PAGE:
In the tideway the principal affluents of the Thames are the Brent at Brentford, the Wandle at Wandsworth, the Ravensbourne at Deptford, the Lea at Blackwall, the Darent just below Erith, and the Ingrebourne at Rainham, besides the Medway.
Although the Thames, as one of the "great rivers of England," was always a navigable river, that is to say, one over which the public had the right of navigation, it was not until the last quarter of the 18th century that any systematic regulation of its flow in the upper reaches was attempted.
It lies on the south bank of the Thames and extends up the hills above the shore, many villas having been erected on the higher ground.
Boundary is in part the river Thames, but it includes two separate small areas on the N.
The town dates from 1780 and owes its rise to the granite quarries at Craignair and elsewhere in the vicinity, from which were derived the supplies used in the construction of the Thames Embankment, the docks at Odessa and Liverpool and other works.
The junction in Southwark of the great roads from the south of England for the passage of the Thames sufficiently accounted for the early origin of Southwark.
At Pangbourne (804) the Thames receives the Pang on the right, and at Reading (742) the Kennet on the same side.
Blue Town, the older part of the town, with the dockyard, is defended by strong modern-built fortifications, especially the forts of Garrison Point and Barton's Point, commanding the entrance of both the Thames and the Medway.
Sheerness has some trade in corn and seed,, and there is steamboat connexion with Port Victoria, on the opposite side of the Medway; with Southend, on the opposite side of the Thames; and with Chatham and London, and the town is in some favour as a seaside resort.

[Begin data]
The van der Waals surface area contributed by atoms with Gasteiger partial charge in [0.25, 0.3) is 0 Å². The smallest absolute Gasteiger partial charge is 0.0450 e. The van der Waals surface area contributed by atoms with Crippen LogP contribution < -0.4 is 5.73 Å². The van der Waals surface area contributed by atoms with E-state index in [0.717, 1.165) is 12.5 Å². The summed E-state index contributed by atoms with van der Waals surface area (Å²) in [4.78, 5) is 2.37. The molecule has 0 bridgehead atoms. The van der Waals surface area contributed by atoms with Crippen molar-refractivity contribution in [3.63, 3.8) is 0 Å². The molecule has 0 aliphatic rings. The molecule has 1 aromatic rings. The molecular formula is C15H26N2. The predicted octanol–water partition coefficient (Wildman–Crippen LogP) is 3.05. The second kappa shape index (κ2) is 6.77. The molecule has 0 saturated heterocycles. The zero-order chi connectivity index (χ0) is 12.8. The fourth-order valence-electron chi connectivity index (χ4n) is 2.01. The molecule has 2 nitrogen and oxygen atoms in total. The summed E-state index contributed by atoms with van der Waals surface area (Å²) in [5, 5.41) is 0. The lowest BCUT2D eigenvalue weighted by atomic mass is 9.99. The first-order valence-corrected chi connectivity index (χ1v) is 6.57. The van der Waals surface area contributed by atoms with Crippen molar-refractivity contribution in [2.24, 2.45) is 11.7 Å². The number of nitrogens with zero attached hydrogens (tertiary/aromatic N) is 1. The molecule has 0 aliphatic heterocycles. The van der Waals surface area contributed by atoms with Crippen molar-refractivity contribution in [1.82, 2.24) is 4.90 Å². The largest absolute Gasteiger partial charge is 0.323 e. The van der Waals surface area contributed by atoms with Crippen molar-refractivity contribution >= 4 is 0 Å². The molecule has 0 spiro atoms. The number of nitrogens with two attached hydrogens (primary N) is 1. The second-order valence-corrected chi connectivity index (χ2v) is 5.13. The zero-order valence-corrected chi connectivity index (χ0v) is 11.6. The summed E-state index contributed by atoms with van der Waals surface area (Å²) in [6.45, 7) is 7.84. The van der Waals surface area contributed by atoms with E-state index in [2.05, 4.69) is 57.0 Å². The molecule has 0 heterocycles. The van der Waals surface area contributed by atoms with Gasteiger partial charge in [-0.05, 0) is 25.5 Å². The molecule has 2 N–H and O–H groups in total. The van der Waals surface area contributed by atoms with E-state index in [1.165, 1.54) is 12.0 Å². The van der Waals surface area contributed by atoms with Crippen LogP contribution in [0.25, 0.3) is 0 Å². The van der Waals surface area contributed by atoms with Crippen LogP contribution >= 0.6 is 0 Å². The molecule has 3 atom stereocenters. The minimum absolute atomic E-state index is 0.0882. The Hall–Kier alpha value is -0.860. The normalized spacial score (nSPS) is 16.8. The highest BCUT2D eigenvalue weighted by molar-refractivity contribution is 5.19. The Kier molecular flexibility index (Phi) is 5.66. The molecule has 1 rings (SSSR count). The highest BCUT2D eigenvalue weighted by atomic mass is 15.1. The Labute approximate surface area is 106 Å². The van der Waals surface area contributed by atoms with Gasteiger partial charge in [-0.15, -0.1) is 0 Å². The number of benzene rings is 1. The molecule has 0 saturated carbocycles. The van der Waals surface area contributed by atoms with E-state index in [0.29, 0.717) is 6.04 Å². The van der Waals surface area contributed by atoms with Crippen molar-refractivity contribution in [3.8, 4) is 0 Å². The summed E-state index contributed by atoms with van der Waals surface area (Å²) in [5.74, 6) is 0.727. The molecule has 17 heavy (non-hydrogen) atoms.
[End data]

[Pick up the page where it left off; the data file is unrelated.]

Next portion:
It has a river-frontage of 4.1 m., the Thames making two deep bends, enclosing the Isle of Dogs on the north and a similar peninsula on the Greenwich side.
To the south of the hospital is Greenwich Park (185 acres), lying high, and commanding extensive views over London, the Thames and the plain of Essex.
This ceremony arose out of a dinner held annually at Dagenham, on the Essex shore of the Thames, by the commissioners for engineering works carried out there in 1705-1720 - a remarkable achievement for this period - to save the lowlands from flooding.
By the Thames, N.E.
It lies on the slope of a low range of hills which borders the valley of the Thames on the south.
He was educated at St John's College, Cambridge, and successively held the livings of Islington (1662), of All-Hallows the Great, Thames Street, London (1679),(1679), and of Isleworth in Middlesex (1690).
Rivers bring down the plants of the upper levels of their basins to the lower: thus species characteristic of the chalk are found on the banks of the Thames near London.
The picturesque narrow-arched bridge over the Thames near St Helen's church dates originally from 1416.
The buildings lie close to the Thames, and the school is famous for rowing, sending an eight to the regatta at Henley each year.
It is not unlikely that the Thames became the boundary of the two kingdoms about this time.
Greathead (q.v.) began the City & South London railway, extending under the Thames from the Monument to Stockwell, a distance of 32 m.
Brunel for the construction of the original Thames tunnel, and it was afterwards improved by Beach, of New York, and finally developed by Greathead.
His elder brother was drowned in the Thames in the following year; and in 1814, on the death of his father, he took his seat in the House of Lords as Baron Auckland.
By the Thames, S.E.
The neighbouring Thames Tunnel was opened in 1843, but, as the tolls were insufficient to maintain it, was sold to the East London Railway Company in 1865.
By the river Thames, E.
He was made field marshal in 1793,and died at Henley-on-Thames on the 9th of July 1795.
A statue in bronze was placed on the Thames Embankment, and there is a good portrait by Watts (a copy of which, by Watts himself, was hung in the National Gallery).
The parish stretches north and south from Wanstead and Leyton to the Thames, and east and west from East Ham to the river Lea.
In 1786 he was appointed vicar of Kingston-on-Thames, and in 1788 rector of Bemerton, Wiltshire.
They have also been found in Pleistocene gravels in several parts of England, as Maidenhead, Bromley, Freshfield near Bath, Barnwood near Gloucester, and in the brick-earth of the Thames valley at Crayford, Kent; while their remains also occur in Arctic America.
It is the commonest cetacean in the seas round the British Isles, and not infrequently ascends the Thames, having been seen as high as Richmond; it has also been observed in the Seine at Neuilly, near Paris.